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May 2, 2023

The power of patient voices: how to strengthen patient-centricity

Patients want to be heard – here’s how life science teams can be better listeners.
patient-centricity

Gathering patient perspectives in pharma is a growing focus for the industry, and for good reason – there’s plenty of data to suggest that centering patients and their experiences are much more than just noble ideals. In one study comparing trials with significant patient-centered elements to traditional trials, researchers found that 87% of the patient-centered trials had positive results, much higher than 68% for the traditional trials. And companies that take more patient-centric approaches to trial design and execution have moved the needle on reducing average trial enrollment time and shortening the timeline from first patient dose to product launch.

Clearly, pharmaceutical and medical device teams can add significant value to medical affairs, clinical, and commercial activities by making patient engagement more frequent and more meaningful. Let’s examine how teams can add this strategic capability and break down a few barriers to better patient engagement.

Building a more patient-centric approach

Even prior to the abrupt rise of virtual interaction brought on by the COVID-19 pandemic, telehealth, remote monitoring, and digital transformation, in general, were already emerging as tactics for better patient engagement. Deloitte reported that to build a more patient-centric organization, life science companies should:

  • Harness digital and data analytics opportunities to engage patients
  • Collect data on patient outcomes and their unmet needs
  • Form deeper collaborations within the industry, including with advocacy groups, clinicians, and health plans

As more companies become mindful of their carbon footprint and tighter travel budgets,  they’ll seek to build this competency. Hybrid virtual engagement – asynchronous discussions combined with real-time virtual interactions like webcasts – provides a flexible approach to teams who want to engage patients, collect and review the resulting data, and determine the next steps for various activities across the product development lifecycle. Hybrid virtual engagement also avoids many of the pitfalls of traditional patient interaction methods like in-person monitoring, in-depth interviews, or focus groups.

Barriers to better patient engagement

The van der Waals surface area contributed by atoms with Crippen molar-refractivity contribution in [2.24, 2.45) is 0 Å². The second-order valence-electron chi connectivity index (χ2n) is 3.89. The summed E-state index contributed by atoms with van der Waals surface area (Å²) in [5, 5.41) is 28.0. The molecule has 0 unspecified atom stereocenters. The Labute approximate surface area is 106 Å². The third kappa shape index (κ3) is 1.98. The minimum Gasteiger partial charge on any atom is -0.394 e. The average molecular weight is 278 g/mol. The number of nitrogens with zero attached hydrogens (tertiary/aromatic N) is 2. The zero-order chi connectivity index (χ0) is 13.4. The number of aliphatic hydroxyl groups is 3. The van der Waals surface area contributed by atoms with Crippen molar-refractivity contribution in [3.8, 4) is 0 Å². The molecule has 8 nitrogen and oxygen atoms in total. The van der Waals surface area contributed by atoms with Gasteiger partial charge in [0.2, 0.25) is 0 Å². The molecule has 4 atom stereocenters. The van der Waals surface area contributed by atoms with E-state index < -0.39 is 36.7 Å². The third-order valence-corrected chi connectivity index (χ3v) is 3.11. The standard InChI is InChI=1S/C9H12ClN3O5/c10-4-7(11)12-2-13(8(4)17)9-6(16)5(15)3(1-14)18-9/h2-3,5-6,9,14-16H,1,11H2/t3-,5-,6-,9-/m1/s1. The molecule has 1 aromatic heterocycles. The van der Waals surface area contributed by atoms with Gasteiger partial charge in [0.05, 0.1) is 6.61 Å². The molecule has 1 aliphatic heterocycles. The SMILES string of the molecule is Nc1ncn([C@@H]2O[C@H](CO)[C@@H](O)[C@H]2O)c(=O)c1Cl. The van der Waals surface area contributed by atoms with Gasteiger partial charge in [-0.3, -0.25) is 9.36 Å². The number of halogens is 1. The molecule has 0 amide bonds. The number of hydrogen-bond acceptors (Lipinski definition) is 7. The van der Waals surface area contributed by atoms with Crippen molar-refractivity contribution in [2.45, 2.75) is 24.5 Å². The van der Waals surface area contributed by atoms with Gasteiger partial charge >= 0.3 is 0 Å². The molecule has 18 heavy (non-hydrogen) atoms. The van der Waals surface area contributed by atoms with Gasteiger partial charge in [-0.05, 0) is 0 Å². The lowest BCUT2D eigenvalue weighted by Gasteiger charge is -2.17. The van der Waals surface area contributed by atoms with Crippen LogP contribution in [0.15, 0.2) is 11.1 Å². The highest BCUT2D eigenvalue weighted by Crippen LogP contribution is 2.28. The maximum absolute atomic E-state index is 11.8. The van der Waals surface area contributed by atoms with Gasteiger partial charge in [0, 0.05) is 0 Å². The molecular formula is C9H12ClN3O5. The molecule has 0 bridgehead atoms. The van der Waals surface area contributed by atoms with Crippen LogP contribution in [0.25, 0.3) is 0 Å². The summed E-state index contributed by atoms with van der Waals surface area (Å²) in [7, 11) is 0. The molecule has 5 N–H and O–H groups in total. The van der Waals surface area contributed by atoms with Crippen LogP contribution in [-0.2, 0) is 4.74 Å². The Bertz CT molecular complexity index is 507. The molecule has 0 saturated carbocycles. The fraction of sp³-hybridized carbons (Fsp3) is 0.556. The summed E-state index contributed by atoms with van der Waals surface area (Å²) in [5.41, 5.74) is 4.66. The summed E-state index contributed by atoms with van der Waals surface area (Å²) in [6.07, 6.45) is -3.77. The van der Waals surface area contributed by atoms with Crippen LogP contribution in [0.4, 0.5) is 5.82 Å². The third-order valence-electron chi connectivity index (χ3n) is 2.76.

Your organization may believe it is patient-centric by nature – after all, you develop and launch therapies designed to treat patients. But as the Deloitte report points out, the patient perspective is typically filtered through the lens of physicians or regulators. Designing trials and creating educational materials with patients in mind isn’t really the same thing as bringing the patient into the process from the beginning. Fortunately, virtual engagement solves this issue in a number of ways.

“We work really hard to incorporate the patient’s voice into everything we do. But often, the patient’s voice is filtered through a healthcare provider or another stakeholder. So it was extremely important to be able to hear directly from patients, without someone putting words in their mouth or changing the tone, as to what their experiences were.” – Within3 medical affairs client

Consider a clinical trial requiring patients to drive to an investigation site every few weeks. The patient may not live nearby or might rely on public transit subject to schedule changes or weather delays. Patients also have work and family commitments, health issues, or other factors that may make this schedule unappealing or just impossible – putting them at risk of dropping out of the study. In other cases, life science teams may simply be reluctant to prioritize direct patient engagement due to compliance and industry regulations.

Engaging patients via a virtual platform eliminates roadblocks that would otherwise negatively impact engagement efforts. An asynchronous environment means patients can participate in online discussions or periodic check-ins on their own schedule without traveling. The ability to stay anonymous, answer private questions, and provide completely candid feedback without disclosing personal medical or identification information protects patients and life science teams from a compliance standpoint.